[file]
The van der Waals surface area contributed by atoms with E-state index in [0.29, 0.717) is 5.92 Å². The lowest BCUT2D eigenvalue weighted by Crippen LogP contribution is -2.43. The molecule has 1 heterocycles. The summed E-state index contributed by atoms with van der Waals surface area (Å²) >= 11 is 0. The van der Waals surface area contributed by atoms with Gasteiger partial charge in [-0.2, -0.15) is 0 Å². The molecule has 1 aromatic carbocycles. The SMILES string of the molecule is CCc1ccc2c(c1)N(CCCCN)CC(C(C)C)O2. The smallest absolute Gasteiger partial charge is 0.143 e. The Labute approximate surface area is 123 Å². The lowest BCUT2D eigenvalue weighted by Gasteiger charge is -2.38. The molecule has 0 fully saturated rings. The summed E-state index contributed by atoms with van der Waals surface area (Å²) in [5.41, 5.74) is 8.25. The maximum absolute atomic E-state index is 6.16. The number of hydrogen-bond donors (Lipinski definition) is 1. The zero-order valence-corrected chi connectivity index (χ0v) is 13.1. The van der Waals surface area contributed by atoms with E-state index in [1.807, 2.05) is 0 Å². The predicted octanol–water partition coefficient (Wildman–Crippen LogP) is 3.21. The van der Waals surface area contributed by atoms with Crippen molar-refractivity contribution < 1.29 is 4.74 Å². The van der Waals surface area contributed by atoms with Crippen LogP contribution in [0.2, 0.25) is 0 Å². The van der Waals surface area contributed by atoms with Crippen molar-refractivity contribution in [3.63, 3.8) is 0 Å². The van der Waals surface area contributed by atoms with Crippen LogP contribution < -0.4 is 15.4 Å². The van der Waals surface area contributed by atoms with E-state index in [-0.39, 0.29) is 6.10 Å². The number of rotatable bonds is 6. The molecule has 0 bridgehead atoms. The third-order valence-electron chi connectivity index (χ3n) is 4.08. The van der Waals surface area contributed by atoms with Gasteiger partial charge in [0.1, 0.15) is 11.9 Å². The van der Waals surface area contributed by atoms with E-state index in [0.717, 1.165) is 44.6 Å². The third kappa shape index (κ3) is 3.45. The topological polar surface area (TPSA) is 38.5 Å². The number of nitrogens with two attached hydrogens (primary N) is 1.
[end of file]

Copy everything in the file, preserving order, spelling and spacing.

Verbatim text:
The van der Waals surface area contributed by atoms with E-state index in [0.29, 0.717) is 5.92 Å². The lowest BCUT2D eigenvalue weighted by Crippen LogP contribution is -2.43. The molecule has 1 heterocycles. The summed E-state index contributed by atoms with van der Waals surface area (Å²) >= 11 is 0. The van der Waals surface area contributed by atoms with Gasteiger partial charge in [-0.2, -0.15) is 0 Å². The molecule has 1 aromatic carbocycles. The SMILES string of the molecule is CCc1ccc2c(c1)N(CCCCN)CC(C(C)C)O2. The smallest absolute Gasteiger partial charge is 0.143 e. The Labute approximate surface area is 123 Å². The lowest BCUT2D eigenvalue weighted by Gasteiger charge is -2.38. The molecule has 0 fully saturated rings. The summed E-state index contributed by atoms with van der Waals surface area (Å²) in [5.41, 5.74) is 8.25. The maximum absolute atomic E-state index is 6.16. The number of hydrogen-bond donors (Lipinski definition) is 1. The zero-order valence-corrected chi connectivity index (χ0v) is 13.1. The van der Waals surface area contributed by atoms with E-state index in [1.807, 2.05) is 0 Å². The predicted octanol–water partition coefficient (Wildman–Crippen LogP) is 3.21. The van der Waals surface area contributed by atoms with Crippen molar-refractivity contribution < 1.29 is 4.74 Å². The van der Waals surface area contributed by atoms with Crippen LogP contribution in [0.2, 0.25) is 0 Å². The van der Waals surface area contributed by atoms with Crippen molar-refractivity contribution in [3.63, 3.8) is 0 Å². The van der Waals surface area contributed by atoms with Crippen LogP contribution < -0.4 is 15.4 Å². The van der Waals surface area contributed by atoms with E-state index in [-0.39, 0.29) is 6.10 Å². The number of rotatable bonds is 6. The molecule has 0 bridgehead atoms. The third-order valence-electron chi connectivity index (χ3n) is 4.08. The van der Waals surface area contributed by atoms with Gasteiger partial charge in [0.1, 0.15) is 11.9 Å². The van der Waals surface area contributed by atoms with E-state index in [0.717, 1.165) is 44.6 Å². The third kappa shape index (κ3) is 3.45. The topological polar surface area (TPSA) is 38.5 Å². The number of nitrogens with two attached hydrogens (primary N) is 1.